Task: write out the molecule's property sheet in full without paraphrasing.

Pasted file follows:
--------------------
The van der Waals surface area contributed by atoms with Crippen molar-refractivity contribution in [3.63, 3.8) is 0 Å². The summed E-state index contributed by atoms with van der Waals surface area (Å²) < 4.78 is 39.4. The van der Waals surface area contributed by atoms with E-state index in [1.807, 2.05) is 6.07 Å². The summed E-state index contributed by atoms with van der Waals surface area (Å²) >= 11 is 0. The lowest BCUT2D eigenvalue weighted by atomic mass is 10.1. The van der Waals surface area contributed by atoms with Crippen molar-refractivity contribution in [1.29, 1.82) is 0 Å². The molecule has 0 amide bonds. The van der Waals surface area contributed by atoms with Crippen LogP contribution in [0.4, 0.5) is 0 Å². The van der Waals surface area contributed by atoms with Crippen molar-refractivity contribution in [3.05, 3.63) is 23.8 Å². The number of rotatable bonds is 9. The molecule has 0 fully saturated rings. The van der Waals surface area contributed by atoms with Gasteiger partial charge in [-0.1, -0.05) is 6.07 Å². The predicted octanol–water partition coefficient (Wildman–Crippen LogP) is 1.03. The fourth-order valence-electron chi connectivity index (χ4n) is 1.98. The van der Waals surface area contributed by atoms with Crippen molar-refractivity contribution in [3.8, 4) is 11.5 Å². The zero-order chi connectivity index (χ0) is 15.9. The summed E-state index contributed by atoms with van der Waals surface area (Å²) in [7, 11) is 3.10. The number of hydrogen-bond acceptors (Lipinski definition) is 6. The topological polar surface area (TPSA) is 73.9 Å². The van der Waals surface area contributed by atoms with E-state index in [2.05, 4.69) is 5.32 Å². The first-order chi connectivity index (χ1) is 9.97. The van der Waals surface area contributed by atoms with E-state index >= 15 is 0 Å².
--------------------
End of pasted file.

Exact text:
The van der Waals surface area contributed by atoms with Crippen molar-refractivity contribution in [3.63, 3.8) is 0 Å². The summed E-state index contributed by atoms with van der Waals surface area (Å²) < 4.78 is 39.4. The van der Waals surface area contributed by atoms with E-state index in [1.807, 2.05) is 6.07 Å². The summed E-state index contributed by atoms with van der Waals surface area (Å²) >= 11 is 0. The lowest BCUT2D eigenvalue weighted by atomic mass is 10.1. The van der Waals surface area contributed by atoms with Crippen molar-refractivity contribution in [1.29, 1.82) is 0 Å². The molecule has 0 amide bonds. The van der Waals surface area contributed by atoms with Crippen LogP contribution in [0.4, 0.5) is 0 Å². The van der Waals surface area contributed by atoms with Crippen molar-refractivity contribution in [3.05, 3.63) is 23.8 Å². The number of rotatable bonds is 9. The molecule has 0 fully saturated rings. The van der Waals surface area contributed by atoms with Gasteiger partial charge in [-0.1, -0.05) is 6.07 Å². The predicted octanol–water partition coefficient (Wildman–Crippen LogP) is 1.03. The fourth-order valence-electron chi connectivity index (χ4n) is 1.98. The van der Waals surface area contributed by atoms with Crippen molar-refractivity contribution in [3.8, 4) is 11.5 Å². The zero-order chi connectivity index (χ0) is 15.9. The summed E-state index contributed by atoms with van der Waals surface area (Å²) in [7, 11) is 3.10. The number of hydrogen-bond acceptors (Lipinski definition) is 6. The topological polar surface area (TPSA) is 73.9 Å². The van der Waals surface area contributed by atoms with E-state index in [2.05, 4.69) is 5.32 Å². The first-order chi connectivity index (χ1) is 9.97. The van der Waals surface area contributed by atoms with E-state index >= 15 is 0 Å².